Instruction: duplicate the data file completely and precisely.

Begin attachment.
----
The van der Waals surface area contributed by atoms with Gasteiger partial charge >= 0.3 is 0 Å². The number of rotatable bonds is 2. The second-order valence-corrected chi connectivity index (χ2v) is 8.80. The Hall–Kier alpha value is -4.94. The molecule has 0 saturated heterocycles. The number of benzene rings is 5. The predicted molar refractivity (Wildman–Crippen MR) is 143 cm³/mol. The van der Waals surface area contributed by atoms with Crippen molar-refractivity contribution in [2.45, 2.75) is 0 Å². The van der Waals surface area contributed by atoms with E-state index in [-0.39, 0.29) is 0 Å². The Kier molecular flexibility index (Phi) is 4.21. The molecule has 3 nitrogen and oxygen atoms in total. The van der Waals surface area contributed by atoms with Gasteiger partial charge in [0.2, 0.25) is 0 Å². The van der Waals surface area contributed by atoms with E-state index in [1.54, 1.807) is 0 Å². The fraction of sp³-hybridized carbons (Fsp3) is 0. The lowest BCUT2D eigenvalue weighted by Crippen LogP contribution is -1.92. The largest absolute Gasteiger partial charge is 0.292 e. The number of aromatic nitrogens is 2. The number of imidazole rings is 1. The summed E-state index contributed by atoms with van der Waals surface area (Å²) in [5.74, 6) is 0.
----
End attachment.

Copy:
The van der Waals surface area contributed by atoms with Gasteiger partial charge >= 0.3 is 0 Å². The number of rotatable bonds is 2. The second-order valence-corrected chi connectivity index (χ2v) is 8.80. The Hall–Kier alpha value is -4.94. The molecule has 0 saturated heterocycles. The number of benzene rings is 5. The predicted molar refractivity (Wildman–Crippen MR) is 143 cm³/mol. The van der Waals surface area contributed by atoms with Crippen molar-refractivity contribution in [2.45, 2.75) is 0 Å². The van der Waals surface area contributed by atoms with E-state index in [-0.39, 0.29) is 0 Å². The Kier molecular flexibility index (Phi) is 4.21. The molecule has 3 nitrogen and oxygen atoms in total. The van der Waals surface area contributed by atoms with Gasteiger partial charge in [0.2, 0.25) is 0 Å². The van der Waals surface area contributed by atoms with E-state index in [1.54, 1.807) is 0 Å². The fraction of sp³-hybridized carbons (Fsp3) is 0. The lowest BCUT2D eigenvalue weighted by Crippen LogP contribution is -1.92. The largest absolute Gasteiger partial charge is 0.292 e. The number of aromatic nitrogens is 2. The number of imidazole rings is 1. The summed E-state index contributed by atoms with van der Waals surface area (Å²) in [5.74, 6) is 0.